Learn more about the Willis equation applied to planetary gears in this article.

In the article Derivation of the Willis equation, the fundamental equation for epicyclic gears was derived in the following form:

\begin{align}

\label{g}

&\boxed{n_p \cdot d_p = n_c \cdot \left(d_p + d_s \right) – n_s \cdot d_s} \\[5px]

\end{align}

In this equation, n_{p} denotes the rotational speed and d_{p} the diameter (pitch circle) of the planetary gear. For the sun gear, the speed is denoted by n_{s} and the diameter by d_{s}. The rotational speed of the carrier is denoted by n_{c}.

The Willis equation (\ref{g}) generally applies to all planetary gears. Although the planet gears of a classic planetary gearbox are enclosed by a ring gear, this does not change the derived relationships between sun gear, planet gear and carrier. The only question that arises is how the motion of the planet gears is transferred to the ring gear.

Since a mere rolling motion without sliding between the ring gear and the planet gear takes place (considered as pitch cylinders), the velocity at the contact point must be equal. If one knows the speed v_{po} with which the outermost point of the planet gear moves, then this corresponds to the velocity v_{r} of the ring gear. Otherwise, a relative motion would come up, which of course can not be the case with toothed wheels. The pitch circle radius r (or pitch circle diameter d) of the ring gear can then be used to determine its rotational speed n, since the following relationship applies between these parameters:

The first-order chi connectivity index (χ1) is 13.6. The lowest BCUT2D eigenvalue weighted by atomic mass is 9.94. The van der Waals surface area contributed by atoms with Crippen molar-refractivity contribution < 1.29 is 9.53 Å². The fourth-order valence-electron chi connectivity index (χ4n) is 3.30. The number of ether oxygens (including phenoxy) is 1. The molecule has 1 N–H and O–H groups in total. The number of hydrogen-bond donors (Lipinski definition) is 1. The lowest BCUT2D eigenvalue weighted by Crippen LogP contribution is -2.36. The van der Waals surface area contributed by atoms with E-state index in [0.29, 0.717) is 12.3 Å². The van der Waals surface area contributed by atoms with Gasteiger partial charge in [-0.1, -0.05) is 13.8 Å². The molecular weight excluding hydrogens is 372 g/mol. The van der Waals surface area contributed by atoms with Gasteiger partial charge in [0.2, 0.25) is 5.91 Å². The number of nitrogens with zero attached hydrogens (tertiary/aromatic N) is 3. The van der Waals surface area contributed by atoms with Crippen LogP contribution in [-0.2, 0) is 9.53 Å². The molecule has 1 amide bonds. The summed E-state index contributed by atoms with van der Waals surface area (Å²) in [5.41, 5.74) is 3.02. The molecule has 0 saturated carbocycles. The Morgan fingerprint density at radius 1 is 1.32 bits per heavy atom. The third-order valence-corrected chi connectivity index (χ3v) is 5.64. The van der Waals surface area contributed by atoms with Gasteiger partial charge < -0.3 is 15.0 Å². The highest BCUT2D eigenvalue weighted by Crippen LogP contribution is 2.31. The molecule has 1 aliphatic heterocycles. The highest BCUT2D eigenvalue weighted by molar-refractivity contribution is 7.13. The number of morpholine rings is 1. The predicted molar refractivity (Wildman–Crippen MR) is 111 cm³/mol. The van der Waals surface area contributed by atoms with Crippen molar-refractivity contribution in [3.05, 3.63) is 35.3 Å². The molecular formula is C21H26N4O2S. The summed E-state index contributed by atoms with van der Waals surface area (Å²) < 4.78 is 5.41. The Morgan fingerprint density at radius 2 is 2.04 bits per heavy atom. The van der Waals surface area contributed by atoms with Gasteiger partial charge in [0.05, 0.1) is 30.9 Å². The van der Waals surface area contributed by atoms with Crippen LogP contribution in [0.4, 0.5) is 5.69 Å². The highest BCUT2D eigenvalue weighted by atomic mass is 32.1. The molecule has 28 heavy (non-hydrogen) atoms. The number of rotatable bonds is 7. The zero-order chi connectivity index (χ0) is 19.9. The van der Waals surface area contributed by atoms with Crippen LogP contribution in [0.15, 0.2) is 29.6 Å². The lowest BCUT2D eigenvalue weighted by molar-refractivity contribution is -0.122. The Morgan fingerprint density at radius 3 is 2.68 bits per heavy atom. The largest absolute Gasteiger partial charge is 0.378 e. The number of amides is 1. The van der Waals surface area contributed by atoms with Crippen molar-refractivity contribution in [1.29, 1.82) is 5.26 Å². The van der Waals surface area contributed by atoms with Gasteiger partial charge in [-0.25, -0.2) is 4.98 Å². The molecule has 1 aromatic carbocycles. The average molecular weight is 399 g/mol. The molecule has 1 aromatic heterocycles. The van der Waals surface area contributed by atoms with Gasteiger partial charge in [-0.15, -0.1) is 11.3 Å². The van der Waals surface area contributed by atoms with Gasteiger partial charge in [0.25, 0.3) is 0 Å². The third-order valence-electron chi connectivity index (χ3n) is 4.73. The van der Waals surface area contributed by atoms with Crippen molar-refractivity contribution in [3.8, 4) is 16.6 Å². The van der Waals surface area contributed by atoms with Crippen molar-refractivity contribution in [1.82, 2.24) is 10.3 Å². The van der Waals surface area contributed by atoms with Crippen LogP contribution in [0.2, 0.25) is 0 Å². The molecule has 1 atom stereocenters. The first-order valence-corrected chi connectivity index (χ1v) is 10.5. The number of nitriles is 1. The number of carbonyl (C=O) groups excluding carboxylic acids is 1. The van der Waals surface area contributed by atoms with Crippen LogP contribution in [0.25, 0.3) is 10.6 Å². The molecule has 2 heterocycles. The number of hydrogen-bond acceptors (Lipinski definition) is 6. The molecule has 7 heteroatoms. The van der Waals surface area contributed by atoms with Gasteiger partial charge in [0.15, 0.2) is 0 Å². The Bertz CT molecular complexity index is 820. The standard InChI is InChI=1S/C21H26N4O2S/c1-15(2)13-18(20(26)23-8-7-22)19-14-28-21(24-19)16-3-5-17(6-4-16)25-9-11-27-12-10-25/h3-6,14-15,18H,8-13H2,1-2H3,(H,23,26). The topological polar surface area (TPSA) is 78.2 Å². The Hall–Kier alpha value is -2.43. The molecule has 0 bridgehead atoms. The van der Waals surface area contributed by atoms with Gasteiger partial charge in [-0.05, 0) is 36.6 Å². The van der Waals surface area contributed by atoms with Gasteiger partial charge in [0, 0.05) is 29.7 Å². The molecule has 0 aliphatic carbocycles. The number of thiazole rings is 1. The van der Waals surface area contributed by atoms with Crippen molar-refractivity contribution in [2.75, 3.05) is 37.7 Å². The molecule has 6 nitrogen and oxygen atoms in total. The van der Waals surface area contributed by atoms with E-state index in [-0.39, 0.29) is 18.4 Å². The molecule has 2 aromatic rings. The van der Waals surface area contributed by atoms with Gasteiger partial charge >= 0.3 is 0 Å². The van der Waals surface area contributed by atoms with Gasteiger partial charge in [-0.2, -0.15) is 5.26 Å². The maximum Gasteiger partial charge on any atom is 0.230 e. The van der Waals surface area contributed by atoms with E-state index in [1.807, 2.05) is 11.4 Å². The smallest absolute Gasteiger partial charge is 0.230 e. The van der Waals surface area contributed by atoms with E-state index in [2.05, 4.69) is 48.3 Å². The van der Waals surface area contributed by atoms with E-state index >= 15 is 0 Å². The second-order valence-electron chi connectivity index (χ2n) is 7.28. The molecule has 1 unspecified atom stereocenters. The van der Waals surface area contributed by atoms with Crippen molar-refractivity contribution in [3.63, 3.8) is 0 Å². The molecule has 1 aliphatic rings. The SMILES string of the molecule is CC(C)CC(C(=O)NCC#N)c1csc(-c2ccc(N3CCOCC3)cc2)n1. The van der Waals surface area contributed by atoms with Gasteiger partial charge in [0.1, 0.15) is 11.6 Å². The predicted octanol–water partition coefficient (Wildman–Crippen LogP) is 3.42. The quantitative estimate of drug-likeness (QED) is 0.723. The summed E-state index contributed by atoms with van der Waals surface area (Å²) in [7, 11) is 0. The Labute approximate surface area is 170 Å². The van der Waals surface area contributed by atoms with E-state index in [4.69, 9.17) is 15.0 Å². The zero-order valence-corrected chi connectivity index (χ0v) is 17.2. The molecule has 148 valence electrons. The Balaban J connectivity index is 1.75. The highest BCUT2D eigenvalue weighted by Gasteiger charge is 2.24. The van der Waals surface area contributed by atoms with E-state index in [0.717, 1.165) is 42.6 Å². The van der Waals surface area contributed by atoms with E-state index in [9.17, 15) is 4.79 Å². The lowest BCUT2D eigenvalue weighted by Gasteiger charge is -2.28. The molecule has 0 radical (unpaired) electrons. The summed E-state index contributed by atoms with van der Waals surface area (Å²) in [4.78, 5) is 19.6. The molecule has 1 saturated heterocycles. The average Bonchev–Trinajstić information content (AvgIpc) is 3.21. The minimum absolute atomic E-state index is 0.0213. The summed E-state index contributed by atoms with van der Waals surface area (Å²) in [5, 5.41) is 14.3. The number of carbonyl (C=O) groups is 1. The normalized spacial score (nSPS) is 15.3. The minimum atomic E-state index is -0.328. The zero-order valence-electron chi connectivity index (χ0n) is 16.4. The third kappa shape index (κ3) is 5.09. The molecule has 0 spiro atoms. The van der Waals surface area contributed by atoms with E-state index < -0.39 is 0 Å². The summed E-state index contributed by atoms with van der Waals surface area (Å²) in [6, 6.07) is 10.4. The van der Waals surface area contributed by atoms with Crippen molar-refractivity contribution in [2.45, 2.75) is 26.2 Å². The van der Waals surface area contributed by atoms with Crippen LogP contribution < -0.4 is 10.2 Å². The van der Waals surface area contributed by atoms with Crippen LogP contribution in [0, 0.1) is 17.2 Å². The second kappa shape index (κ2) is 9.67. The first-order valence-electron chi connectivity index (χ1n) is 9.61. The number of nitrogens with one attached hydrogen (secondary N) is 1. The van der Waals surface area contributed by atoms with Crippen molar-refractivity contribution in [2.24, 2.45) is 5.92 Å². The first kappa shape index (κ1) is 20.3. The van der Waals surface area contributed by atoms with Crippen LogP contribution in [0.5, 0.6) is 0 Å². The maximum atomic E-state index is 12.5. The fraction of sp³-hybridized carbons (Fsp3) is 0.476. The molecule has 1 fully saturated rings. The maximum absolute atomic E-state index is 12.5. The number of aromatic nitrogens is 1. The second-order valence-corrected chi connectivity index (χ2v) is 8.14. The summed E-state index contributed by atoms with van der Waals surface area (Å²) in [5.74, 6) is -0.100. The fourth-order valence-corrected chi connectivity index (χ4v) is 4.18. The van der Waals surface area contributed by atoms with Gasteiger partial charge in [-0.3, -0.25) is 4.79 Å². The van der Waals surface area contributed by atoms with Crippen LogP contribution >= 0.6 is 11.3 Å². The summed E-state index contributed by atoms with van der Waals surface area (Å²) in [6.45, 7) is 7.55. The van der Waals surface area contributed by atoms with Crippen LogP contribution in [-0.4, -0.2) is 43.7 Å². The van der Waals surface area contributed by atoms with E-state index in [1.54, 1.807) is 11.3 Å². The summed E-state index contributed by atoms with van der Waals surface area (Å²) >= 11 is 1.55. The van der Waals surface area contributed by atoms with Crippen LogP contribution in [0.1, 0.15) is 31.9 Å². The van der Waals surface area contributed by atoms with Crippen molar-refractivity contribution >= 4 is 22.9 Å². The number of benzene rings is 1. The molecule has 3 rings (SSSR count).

\begin{align}

\label{o}

&v = \omega \cdot r = \omega \cdot \tfrac{d}{2} ~~~ \text{with} ~~~ \omega = 2 \pi \cdot n ~~~\text{applies}: \\[5px]

\label{v}

&\underline{v = \pi \cdot n \cdot d} \\[5px]

\end{align}

The same situation applies to the rotational speeds at the contact point between the planet gear and the sun gear. At the innermost point, the speed of the planet gear v_{pi} must be equal to the speed of the sun gear v_{s}. The center of gravity of the planet gear moves with the velocity v_{c} of the carrier. There is a linear relationship between these velocities (see black dotted line in the figure above), so that the circumferential speed of the ring gear v_{r} can be determined for a given circumferential speed of the sun gear v_{s} and a given circumferential speed of the carrier v_{c}.

**Why is there such a linear relationship?**

Why there is such a relative simple, linear relationship of the speeds will be shown in the following. For the sake of simplicity, the gears are assumed to be pitch cylinders.

The motion of a point on the planet gear can be understood as the superposition of two motions. On the one hand, the planet gear first rotates around its own center of gravity. In this case the typical symmetrical and linear increase of the velocity according to the equation (\ref{o}) is obtained, starting from the axis of rotation of the planet gear. The maximum speeds v_{p} are obtained at the pitch circle of the planet gear.

In the center of rotation, the speed is zero as long as the planet gear axis does not move. However, the axis of rotation now moves at the speed of the carrier v_{c}. Both motions can now be superposed to the total motion.

The velocity of the planet gear at the outmost contact point with the ring gear points in the same direction as the velocity of the carrier. At the innermost point of contact with the sun gear, however, in the opposite direction. Due to the symmetrical speed distribution, the resulting speed of the planet gear at the outermost point of contact with the ring gear is therefore higher (v_{po}=v_{c}+v_{p}) to the same extent as it is lower at the innermost point of contact with the sun gear (v_{pi}=v_{c}-v_{p}).